About a month ago, the Hirshhorn museum in Washington, D.C. held the closing of Shirin Neshat’s Facing History, an art exhibit that portrays many important, and inherently controversial, aspects of Iranian culture since the revolution of 1979.
Although the exhibition’s title situates the artworks in the past, this collection emerges during a longstanding dispute between the United States and Iran regarding potential nuclear threats that make the show all the more critical to our understanding of the Middle East. In revisiting photographs of Iran’s revolutions and juxtaposing them with modern portraiture, Neshat is contributing to a political dialogue that transcends modern politics and arrives at the center of Iranian culture.
Shirin Neshat, born in Iran in 1957, decided to come to the United States as a teenager to complete her education at a time when Iran was in the midst of its White Revolution, a 15-year-long attempt to westernize the country. Iran has since seen more revolutions and political conflicts that have made it difficult for Neshat to return to her country since the 90s. Her status as artist-in-exile is one that she holds with great responsibility as her art reaches audiences both in the U.S. and overseas. Facing History comprises a collection of black and white portraits as well as short films that contribute to today’s Iranian socio-political discourse by emphasizing the role of art and culture in Iran and by exploring questions of gender and martyrdom in Iran after the 1979 revolution.
These powerful themes have an even greater effect once you see one of her films or portraits in person. The photographs range in sizes, but most are life-size or larger, and tend to resemble stone or marble statues. Visitors disperse inside each room, slowly walking up to meet each frame, quietly mingling with the photographs. Portraiture is an incredibly challenging way to tell a story, but collectively, portraits have a louder message, and as you walk into a room full of adult Iranian faces that have lived through a revolution, you hear this message. Neshat’s photographs range from posed images of soldier women to cropped photos of women’s bodies with 13th century poetry written over them. She says you can “read the structure and the ideology” of a country by studying its women. In fact, the act of reading, itself, is very prominent in her photography as several of her pictures incorporate or are accompanied by poetry. For Neshat, women are the carriers of culture, and we see this message in the way she merges language and gender to present current power dynamics in Iran.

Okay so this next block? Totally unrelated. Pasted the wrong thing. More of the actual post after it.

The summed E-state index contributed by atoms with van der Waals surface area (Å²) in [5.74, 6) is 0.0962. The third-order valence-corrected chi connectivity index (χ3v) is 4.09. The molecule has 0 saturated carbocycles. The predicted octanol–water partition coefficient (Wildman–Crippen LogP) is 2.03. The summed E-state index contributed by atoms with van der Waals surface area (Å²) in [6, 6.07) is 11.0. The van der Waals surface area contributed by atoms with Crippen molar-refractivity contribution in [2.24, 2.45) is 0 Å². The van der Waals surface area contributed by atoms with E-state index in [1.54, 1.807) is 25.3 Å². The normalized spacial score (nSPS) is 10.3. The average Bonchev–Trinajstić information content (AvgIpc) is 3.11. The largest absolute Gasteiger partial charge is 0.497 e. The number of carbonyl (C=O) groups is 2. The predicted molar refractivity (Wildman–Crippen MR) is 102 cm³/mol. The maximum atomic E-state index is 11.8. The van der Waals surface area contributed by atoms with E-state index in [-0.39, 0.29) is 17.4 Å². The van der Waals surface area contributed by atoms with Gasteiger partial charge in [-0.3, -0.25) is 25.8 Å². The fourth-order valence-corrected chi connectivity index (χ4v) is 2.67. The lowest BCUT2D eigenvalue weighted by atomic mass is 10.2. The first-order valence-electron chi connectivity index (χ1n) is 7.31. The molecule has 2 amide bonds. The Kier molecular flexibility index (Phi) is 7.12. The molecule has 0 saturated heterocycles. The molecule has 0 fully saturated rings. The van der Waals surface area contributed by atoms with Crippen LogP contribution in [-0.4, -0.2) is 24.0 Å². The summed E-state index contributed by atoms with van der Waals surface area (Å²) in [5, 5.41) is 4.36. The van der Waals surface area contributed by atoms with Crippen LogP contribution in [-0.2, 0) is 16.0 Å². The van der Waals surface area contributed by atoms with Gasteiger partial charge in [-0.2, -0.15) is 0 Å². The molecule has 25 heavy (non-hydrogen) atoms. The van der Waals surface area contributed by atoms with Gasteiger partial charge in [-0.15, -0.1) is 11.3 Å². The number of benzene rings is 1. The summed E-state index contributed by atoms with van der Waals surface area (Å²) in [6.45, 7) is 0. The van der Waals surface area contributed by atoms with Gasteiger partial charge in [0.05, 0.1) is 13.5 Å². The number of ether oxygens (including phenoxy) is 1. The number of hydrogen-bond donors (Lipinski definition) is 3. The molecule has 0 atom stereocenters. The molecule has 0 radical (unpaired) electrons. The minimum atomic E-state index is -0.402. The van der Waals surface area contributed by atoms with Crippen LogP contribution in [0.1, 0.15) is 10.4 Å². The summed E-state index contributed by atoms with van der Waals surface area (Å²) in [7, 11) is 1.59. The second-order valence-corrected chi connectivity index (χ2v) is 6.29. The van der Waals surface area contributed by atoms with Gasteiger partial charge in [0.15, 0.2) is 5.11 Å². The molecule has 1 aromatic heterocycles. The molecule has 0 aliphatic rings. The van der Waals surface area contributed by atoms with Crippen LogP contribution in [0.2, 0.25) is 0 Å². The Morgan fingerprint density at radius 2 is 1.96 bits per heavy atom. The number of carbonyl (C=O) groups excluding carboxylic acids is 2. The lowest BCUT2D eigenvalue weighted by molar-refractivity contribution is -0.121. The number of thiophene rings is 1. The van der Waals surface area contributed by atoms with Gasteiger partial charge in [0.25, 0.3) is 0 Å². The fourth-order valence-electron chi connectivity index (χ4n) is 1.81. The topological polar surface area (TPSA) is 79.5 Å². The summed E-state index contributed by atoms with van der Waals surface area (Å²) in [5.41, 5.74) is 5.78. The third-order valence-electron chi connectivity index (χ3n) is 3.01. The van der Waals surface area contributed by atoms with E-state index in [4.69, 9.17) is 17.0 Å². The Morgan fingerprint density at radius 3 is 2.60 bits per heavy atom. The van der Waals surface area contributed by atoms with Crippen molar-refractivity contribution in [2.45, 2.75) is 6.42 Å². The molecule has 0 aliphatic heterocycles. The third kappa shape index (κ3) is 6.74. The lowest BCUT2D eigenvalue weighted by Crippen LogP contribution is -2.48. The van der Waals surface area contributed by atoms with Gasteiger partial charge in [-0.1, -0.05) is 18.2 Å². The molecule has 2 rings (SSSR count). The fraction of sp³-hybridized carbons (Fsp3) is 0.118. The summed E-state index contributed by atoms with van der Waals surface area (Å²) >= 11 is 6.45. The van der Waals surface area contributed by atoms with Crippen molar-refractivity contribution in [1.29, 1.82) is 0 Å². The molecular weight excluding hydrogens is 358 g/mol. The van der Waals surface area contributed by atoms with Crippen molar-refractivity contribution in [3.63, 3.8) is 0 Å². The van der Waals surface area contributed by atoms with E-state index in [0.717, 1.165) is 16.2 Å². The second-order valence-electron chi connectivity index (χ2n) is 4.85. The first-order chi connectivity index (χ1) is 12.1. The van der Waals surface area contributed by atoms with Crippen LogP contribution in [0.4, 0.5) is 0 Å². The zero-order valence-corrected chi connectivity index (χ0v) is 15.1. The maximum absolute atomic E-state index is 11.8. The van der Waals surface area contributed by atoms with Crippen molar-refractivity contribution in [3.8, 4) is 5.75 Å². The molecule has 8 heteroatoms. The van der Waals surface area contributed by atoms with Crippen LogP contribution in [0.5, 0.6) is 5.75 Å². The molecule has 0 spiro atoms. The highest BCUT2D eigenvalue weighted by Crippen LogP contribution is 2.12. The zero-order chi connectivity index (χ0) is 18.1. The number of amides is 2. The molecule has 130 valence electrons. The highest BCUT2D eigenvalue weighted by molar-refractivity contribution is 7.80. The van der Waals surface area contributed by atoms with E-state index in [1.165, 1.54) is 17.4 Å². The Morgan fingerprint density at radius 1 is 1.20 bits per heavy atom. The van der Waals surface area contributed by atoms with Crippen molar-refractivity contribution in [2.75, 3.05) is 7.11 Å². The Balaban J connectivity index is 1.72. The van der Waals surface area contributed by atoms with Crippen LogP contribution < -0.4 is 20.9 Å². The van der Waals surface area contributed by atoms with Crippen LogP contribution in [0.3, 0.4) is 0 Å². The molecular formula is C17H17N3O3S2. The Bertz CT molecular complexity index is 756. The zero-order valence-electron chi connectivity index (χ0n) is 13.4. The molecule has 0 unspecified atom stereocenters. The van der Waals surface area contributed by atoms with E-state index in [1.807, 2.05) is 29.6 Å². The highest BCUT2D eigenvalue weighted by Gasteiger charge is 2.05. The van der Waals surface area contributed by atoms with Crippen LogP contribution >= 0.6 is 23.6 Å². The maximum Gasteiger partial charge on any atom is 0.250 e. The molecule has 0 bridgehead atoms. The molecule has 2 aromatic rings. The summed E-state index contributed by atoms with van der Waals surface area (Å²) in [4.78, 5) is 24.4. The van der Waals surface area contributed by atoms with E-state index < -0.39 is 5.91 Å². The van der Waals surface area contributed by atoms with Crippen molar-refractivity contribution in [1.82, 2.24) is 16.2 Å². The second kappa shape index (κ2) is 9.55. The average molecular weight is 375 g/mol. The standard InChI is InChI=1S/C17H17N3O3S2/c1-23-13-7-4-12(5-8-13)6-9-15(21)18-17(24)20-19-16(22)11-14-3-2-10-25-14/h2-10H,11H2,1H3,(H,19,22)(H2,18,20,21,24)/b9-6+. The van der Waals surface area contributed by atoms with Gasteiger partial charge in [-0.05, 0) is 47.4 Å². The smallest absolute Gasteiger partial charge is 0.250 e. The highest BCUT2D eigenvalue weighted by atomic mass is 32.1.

The presentation of her short films similarly reflects such distinction between men and women in the country. Turbulent is a 10-minute film divided into two separate screens that face each other in the same room. The audience stands against the two empty walls in the room while many are forced to stand between the screens and turn their heads left and right, as if viewing two different films. On one side, we see an auditorium filled with Iranian men dressed in western clothing– white collar button-downs and trousers– and one of them is on the stage, singing with his back to them as he faces us, the real audience. On the other side, we have a woman dressed in a traditional Iranian chador, but she faces an empty auditorium and is almost hidden from her actual audience. Both approach their microphones and begin to sing, first the man, then the woman. He sings a traditional Iranian song, and when he finishes, turns to the men in the auditorium and bows as they clap and cheer for his performance. As the noise dies down, it is the woman’s turn to sing and another song begins to play, but this time, the song is unknown and unintelligible– a combination of humming and gurgling sounds– so beautiful, yet completely undecipherable, that the men on the first screen are left wide-eyed and open-mouthed during the entire performance. More than confused, they seem scared of what she sings because they cannot understand it.
The film leaves us with many questions, but it is clear that the men are preaching Persian tradition as they sing this famous song, all the while exercising their liberty to dress in modern western attire. The woman, however, is completely shielded from her American audience in the gallery until she begins to sing, but although she does not sing a traditional song, she leaves a greater impact for her apparent wisdom and invented language, even if the meaning is somewhat lost among her audiences.
The use of language, therefore, is perhaps one of the most striking elements of Neshat’s exhibit. In many of her photographs, she uses verses by Rumi and tattoos them onto her photographs, so that from a distance, the script is reminiscent of ornate henna tattoos. Symbolically, these verses point to traditional Persian culture that is still embedded in Iranians today. For those who cannot read the original Persian script, Neshat also features modern poetry in English translations before each room in the exhibit as a prelude to her photographs. One of the themes in these poems was martyrdom, and Neshat’s selection by Tahreh Saffarzadeh and Mehdi Akhavan-Sales offers different views on the matter. In one poem, martyrdom is revered while in another it is criticized for its uselessness.
Neshat’s choice to include opposing beliefs and binary representations of culture is precisely what renders her artwork both a narrative and an open dialogue. This is because rather than telling her audience what to think, she provides a multidimensional reality that encompasses the Iran of the past and that of today, allowing you to be as engaged as you choose to be when forming your own opinion; she shows us clear cultural reference points from which the audience can create the spectrum.